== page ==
If I have any gripes with Season 3, it's Brother Mouzone's character and storyline. He is a cheesy character, and therefore stands out among The Wire's lineup, which otherwise remains unmatched in its realism. What's worse, Mouzone's storyline is tightly tied to that of Omar, so in effect Brother Mouzone kind of tarnishes one of the very best characters by association. This issue is relatively minor, but I would've unequivocally preferred not to have Brother Mouzone in the show at all.

The favorites from the previous Seasons - McNulty, Bunk, Rawles, Kima, Bodie, Avon, Herc and Carver, and many, any others - are as fantastically written and acted characters as ever.

To finish this review, I want to mention an interesting quote by Bunny Colvin. When talking to the self-proclaimed community-sympathizer Carcetti (who is white), Bunny (who is black) favorably mentions an outspoken old white racist he knew decades before. When Carcetti expresses incredulity at Bunny mentioning the racist in a positive light, Bunny retorts: "I had a lot of respect for that man, because unlike most people, I always knew where he stood." That quote, while being an implied reflection on Carcetti in that specific context, overall relates to what I would say is the main theme of Season 3. Namely - that the lies so far outnumber the truths in this world. And that some people are so depressed by it that they would prefer a definite enemy to an uncertain "friend".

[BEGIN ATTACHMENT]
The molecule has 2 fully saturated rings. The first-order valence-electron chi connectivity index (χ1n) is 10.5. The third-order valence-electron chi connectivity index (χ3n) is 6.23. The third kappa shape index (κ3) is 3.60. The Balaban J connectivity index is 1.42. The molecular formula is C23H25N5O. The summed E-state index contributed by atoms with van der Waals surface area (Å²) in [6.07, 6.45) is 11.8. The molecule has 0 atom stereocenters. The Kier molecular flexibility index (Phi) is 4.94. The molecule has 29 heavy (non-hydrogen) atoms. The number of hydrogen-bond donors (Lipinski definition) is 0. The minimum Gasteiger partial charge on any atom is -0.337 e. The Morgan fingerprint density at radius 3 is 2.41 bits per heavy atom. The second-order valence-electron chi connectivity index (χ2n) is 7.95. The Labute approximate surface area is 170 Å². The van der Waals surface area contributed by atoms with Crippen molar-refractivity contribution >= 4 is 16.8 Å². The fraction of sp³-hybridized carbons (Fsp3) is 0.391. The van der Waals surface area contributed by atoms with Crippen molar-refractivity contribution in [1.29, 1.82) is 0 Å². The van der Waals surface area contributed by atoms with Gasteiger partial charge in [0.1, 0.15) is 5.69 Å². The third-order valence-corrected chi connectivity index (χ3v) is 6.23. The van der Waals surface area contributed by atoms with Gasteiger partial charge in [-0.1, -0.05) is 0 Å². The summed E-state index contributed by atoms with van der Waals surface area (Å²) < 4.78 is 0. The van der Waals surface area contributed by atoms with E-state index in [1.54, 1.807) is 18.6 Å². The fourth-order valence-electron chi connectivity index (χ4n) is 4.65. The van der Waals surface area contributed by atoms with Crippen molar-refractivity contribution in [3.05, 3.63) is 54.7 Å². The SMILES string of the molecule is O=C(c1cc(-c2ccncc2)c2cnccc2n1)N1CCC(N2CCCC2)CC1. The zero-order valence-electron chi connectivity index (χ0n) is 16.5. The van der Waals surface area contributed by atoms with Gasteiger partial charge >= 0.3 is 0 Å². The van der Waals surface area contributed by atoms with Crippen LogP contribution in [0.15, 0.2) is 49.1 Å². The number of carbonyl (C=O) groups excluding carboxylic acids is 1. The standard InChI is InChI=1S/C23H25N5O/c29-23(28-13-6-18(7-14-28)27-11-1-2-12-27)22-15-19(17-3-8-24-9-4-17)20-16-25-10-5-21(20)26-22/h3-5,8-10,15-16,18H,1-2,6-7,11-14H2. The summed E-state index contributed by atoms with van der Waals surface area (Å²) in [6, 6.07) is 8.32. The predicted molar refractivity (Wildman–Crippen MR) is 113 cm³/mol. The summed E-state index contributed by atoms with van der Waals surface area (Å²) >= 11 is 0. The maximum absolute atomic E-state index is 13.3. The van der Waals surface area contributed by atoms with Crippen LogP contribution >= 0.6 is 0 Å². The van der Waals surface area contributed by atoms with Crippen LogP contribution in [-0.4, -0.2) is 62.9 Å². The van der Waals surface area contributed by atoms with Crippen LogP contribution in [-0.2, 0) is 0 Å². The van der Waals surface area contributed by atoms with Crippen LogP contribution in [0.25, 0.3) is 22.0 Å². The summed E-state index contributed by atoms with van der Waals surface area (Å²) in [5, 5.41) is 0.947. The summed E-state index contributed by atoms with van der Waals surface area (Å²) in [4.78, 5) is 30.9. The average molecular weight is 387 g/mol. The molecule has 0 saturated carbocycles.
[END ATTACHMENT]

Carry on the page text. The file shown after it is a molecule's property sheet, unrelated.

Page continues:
What would the world look like if people were honest?


1 of 2 people found this review helpful.  Was this review helpful to you?

Message Boards

Recent Posts
Who are the 10 most attractive men on the show? bmjohnson1006
Characters you changed your opinion on justice666
Favorite subleties in the Wire bryanqaf
Best version of Way Down In The Hole? onourway55-236-843584
I can't believe I just started watching The Wire Jennifer138
Best show of all time? Maybe.... pnewcomb88
Discuss Mission Accomplished (2004) on the IMDb message boards »

Contribute to This Page